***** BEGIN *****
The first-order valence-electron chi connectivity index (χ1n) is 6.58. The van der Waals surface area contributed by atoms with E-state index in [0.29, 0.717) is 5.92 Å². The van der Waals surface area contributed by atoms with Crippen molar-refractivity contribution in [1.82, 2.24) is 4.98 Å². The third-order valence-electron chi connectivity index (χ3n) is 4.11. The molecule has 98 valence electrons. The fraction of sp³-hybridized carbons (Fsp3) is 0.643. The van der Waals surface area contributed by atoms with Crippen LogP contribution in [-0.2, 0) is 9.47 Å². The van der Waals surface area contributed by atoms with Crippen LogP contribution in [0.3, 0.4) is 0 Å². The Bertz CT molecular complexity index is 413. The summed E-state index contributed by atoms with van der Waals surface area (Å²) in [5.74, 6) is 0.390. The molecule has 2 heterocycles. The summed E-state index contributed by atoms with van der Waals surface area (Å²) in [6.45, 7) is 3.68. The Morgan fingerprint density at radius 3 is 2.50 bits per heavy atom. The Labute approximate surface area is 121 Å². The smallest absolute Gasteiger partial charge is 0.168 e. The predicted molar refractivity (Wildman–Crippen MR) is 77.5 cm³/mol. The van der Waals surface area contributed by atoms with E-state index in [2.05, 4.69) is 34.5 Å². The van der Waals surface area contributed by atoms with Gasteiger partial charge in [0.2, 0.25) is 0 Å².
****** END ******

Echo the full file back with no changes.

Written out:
The first-order valence-electron chi connectivity index (χ1n) is 6.58. The van der Waals surface area contributed by atoms with E-state index in [0.29, 0.717) is 5.92 Å². The van der Waals surface area contributed by atoms with Crippen molar-refractivity contribution in [1.82, 2.24) is 4.98 Å². The third-order valence-electron chi connectivity index (χ3n) is 4.11. The molecule has 98 valence electrons. The fraction of sp³-hybridized carbons (Fsp3) is 0.643. The van der Waals surface area contributed by atoms with Crippen LogP contribution in [-0.2, 0) is 9.47 Å². The van der Waals surface area contributed by atoms with Crippen LogP contribution in [0.3, 0.4) is 0 Å². The Bertz CT molecular complexity index is 413. The summed E-state index contributed by atoms with van der Waals surface area (Å²) in [5.74, 6) is 0.390. The molecule has 2 heterocycles. The summed E-state index contributed by atoms with van der Waals surface area (Å²) in [6.45, 7) is 3.68. The Morgan fingerprint density at radius 3 is 2.50 bits per heavy atom. The Labute approximate surface area is 121 Å². The smallest absolute Gasteiger partial charge is 0.168 e. The predicted molar refractivity (Wildman–Crippen MR) is 77.5 cm³/mol. The van der Waals surface area contributed by atoms with E-state index in [2.05, 4.69) is 34.5 Å². The van der Waals surface area contributed by atoms with Gasteiger partial charge in [0.2, 0.25) is 0 Å².